Prince Feisal promises IOC taking harassment and sexual abuse problems seriously but warns will be long process

Larry Nassar was the US team doctor at the London 2012 Olympic Games ©Getty Images

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Prince Faisal, chair of IOC Committee set-up four years ago in an attempt to tackle the subject. was speaking as the fallout continues following the scandal surrounding former USA Gymnastics doctor Larry Nassar.

A toolkit to advise International Federations and National Olympic Committees on how best to respond to these issues has already been published by the IOC Prevention of Harassment and Abuse in Sport Commission

Also, like at Rio 2016, an IOC safeguarding officer is present here who it is claimed athletes can confidentially report cases to.

Prince Feisal believes that the problems is both a cultural and a technical one in terms of formulating and implementing solutions.

"You have to put the legal structure in and I think it is important that people understand there should be a due process mechanism - protected athletes and those accused - to reach real justice," he said here today.

"It is not a simple solution.

"Culture is not something that transforms overnight.

"The first mechanism in effecting that change is recognising that this is a societal and a global problem.

"It starts with awareness and a lot of cultures, unfortunately, don’t always see this is a form of harassment."

Prince Faisal added: "When they recognise this over time, hopefully such ideas will be alien to our society and I hope by Tokyo 2020 we can talk about how many NOCs and IFs have taken steps to address this issue.

"We as the IOC would be failing in our job if we did not try and protect athletes - this is what we would love to do.

"It's going to take time and hard work, but I'm hoping that in 10, 15 years people describe this as a watershed moment and say we addressed the issues.

"I'm realistic enough sit there and say it probably will take at least a decade if we're going to address it comprehensively, if not more."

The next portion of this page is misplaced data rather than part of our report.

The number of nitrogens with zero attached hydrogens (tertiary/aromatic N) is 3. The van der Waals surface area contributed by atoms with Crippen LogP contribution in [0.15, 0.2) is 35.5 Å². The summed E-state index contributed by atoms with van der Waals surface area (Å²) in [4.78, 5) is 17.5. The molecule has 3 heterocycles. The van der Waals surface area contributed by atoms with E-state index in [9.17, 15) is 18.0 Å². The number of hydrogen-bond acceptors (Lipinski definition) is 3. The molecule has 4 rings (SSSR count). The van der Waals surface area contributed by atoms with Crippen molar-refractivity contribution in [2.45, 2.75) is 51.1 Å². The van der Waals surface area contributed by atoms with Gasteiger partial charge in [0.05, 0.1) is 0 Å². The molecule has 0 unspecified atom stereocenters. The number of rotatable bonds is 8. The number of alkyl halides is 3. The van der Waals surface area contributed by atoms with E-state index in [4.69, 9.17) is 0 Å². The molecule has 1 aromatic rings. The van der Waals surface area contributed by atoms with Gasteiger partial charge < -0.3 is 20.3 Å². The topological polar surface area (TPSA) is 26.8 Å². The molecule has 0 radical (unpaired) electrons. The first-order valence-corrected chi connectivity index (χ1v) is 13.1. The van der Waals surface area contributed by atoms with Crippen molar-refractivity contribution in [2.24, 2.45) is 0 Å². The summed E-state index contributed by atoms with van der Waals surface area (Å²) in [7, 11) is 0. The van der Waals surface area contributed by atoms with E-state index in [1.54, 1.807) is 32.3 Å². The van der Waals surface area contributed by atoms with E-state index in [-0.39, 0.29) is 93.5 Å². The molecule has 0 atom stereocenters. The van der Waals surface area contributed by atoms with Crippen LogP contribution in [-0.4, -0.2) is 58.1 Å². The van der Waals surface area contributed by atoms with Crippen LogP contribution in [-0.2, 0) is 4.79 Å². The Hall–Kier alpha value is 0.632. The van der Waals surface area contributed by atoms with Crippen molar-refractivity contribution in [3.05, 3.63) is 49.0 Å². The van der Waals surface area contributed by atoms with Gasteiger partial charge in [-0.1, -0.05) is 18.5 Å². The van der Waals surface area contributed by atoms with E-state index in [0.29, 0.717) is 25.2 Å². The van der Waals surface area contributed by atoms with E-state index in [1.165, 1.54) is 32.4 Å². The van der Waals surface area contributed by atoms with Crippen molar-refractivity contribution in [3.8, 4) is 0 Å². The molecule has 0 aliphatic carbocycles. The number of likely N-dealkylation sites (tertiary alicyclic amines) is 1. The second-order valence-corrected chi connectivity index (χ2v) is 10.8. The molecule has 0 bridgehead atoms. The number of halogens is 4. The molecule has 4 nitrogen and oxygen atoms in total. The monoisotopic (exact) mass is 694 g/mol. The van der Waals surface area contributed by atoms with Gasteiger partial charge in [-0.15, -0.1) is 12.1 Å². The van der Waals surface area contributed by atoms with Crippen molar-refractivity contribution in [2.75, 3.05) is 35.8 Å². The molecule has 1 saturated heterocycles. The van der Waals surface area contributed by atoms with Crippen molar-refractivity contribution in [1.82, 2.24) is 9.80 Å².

Nassar, national medical coordination officer for USA Gymnastics between 1996 and 2014, was jailed for up to 175 years last month on seven counts of criminal sexual abuse against athletes.

A total of 260 women have so far claimed that he sexually abused them as he conducted medical treatment on them.

This included allegations surrounding his work during London 2012.

An independent investigation has been commissioned by the United States Olympic Committee (USOC), who admit to having let down athletes but vow to have acted according to their rules when first informed of the allegations in 2015.

The investigation was welcomed by the IOC, although they stopped short of vowing to interfere and sanction USOC, USA Gymnastics and other bodies themselves.

"If we have the right frameworks and put the right safeguards in place, that should naturally forewarn this," Prince Feisal said.

"It shouldn’t be for the IOC specifically to have to sanction.

"You have to put the legal structure in and I think it is important that people understand there should be a due process mechanism - protected athletes and those accused - to reach real justice."

Prince Feisal denied claims that the IOC have failed to tackle the issue seriously after facing similar claims about their response to doping issues.

He also called on the media to do more to look into possible wrongdoing elsewhere in the world.

"I'm sure it is happening all over," he said.

The full toolkit can be accessed here.

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